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'The Hill We Climb' poet 'gutted' by request to remove book from Florida library

Amanda Gorman said she was "gutted" that her poem "The Hill We Climb" was moved to a section for middle school students after a parent at a Florida school requested it be removed. File Photo by Kevin Dietsch/UPI
Amanda Gorman said she was "gutted" that her poem "The Hill We Climb" was moved to a section for middle school students after a parent at a Florida school requested it be removed. File Photo by Kevin Dietsch/UPI | License Photo

May 24 (UPI) -- Poet Amanda Gorman said she was "gutted" by an attempt to remove the poem she read at President Joe Biden's inauguration from a Florida school.

Gorman, the first National Youth Poet Laureate, shared a photo of a complaint requesting that her poem The Hill We Climb be removed from "the total environment" of Bob Graham Education Center in Miami Lakes, Fla."

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"I'm gutted. Because of one parent's complaint, my inaugural poem, The Hill We Climb, has been banned from an elementary school in Miami-Dade County Florida," Gorman wrote in a statement.

"Unnecessary book bans like these are on the rise, and we must fight back," she added.

Miami-Dade County Public Schools said that the book was "never banned or removed" but was moved to a section for middle schoolers.

"It was determined at the school that The Hill We Climb is better suited for middle school students and it was shelved in the middle school section of the media center. The book remains available in the media center," the school district said in a statement.

Gorman, however, countered that "any action taken against a book that leaves access to a book restricted or diminished" constitutes a "school book ban."

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"The decision of moving my book from its original place, taken after one parent complained, diminishes access to elementary schoolers would have previously had to my poem," she said.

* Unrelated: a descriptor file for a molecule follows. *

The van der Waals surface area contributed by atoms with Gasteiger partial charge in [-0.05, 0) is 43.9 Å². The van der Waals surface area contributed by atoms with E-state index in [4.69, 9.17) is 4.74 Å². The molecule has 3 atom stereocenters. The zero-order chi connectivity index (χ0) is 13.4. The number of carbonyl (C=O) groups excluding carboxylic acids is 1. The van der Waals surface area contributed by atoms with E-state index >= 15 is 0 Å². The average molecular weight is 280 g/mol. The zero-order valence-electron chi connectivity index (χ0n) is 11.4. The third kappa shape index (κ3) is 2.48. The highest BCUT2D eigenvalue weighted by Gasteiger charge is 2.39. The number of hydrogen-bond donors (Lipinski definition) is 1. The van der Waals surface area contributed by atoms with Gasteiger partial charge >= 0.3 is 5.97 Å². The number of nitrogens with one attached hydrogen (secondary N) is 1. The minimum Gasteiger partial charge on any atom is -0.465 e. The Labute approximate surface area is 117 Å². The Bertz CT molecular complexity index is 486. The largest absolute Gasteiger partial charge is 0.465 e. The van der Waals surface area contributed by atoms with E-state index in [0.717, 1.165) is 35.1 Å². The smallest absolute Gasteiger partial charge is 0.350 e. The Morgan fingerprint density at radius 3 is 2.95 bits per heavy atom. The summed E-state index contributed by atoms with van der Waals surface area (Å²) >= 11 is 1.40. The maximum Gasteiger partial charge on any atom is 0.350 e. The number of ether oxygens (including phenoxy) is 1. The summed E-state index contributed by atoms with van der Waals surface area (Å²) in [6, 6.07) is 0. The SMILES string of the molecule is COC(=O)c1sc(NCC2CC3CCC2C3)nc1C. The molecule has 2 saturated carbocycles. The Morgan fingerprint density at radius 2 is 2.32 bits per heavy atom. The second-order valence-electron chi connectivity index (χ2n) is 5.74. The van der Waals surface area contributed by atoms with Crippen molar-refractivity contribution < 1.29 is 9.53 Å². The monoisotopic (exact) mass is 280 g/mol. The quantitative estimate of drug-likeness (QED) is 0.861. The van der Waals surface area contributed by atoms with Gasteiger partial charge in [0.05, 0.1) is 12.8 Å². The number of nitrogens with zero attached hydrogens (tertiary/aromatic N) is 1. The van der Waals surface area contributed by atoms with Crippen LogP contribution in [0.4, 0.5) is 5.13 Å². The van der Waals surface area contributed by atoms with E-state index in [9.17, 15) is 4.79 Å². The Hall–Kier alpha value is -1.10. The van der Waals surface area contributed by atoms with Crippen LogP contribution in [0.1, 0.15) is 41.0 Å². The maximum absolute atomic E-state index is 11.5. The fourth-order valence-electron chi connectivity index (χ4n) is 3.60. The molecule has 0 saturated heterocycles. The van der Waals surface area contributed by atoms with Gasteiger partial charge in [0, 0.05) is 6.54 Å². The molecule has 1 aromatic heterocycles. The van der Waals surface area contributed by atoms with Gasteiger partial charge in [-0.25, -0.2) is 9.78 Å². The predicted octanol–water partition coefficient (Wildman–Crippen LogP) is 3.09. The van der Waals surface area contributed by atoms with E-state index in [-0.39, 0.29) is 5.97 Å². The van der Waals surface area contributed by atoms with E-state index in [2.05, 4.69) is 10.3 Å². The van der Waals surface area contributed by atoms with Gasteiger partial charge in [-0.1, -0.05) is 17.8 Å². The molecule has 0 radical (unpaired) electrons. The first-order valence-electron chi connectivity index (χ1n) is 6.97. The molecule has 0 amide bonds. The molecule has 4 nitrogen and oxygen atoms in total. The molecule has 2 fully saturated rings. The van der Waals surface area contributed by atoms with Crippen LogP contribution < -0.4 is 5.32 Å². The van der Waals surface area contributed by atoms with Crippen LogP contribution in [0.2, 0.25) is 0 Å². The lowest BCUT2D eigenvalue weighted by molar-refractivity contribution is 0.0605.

Documents obtained by Freedom to Read, reveal that a parent of two students at Bob Graham Education Center submitted forms requesting a review of five pieces of literature for removal.

The request said that The Hill We Climb was "not educational," contained "hate messages" and would "cause confusion and indoctrinate students" and said it was "not for schools" in a section asking what age group the parent would recommend it for.

In addition to The Hill We Climb, the panel also recommended that The ABCs of Black History, Cuban Kids and Love to Langston should also be placed in the middle school section in response to the request.

It said the fifth book Countries in the News Cuba was "balanced and age-appropriate in its wording and presentation" and would remain available in the elementary section.

According to the Miami Herald, access to literature in Florida school libraries has become increasingly fraught since Gov. Ron DeSantis signed a bill banning education on sexual orientation and gender identity.

The bill has been dubbed the "don't say gay" bill by critics.

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Penguin Books, who publish Gorman, had previously joined a lawsuit filed by Pen America against Florida's Escambia County School District alleging books that it has restricted are "disproportionately books by non-white and/or LGBTQ+ authors."

Gorman was insistent that her work is intended to inspire children.

"I wrote The Hill We Climb so that all young people could see themselves in a historical moment. I've received countless letters and videos from children inspired by The Hill We Climb to write their own poems," Gorman tweeted Tuesday.

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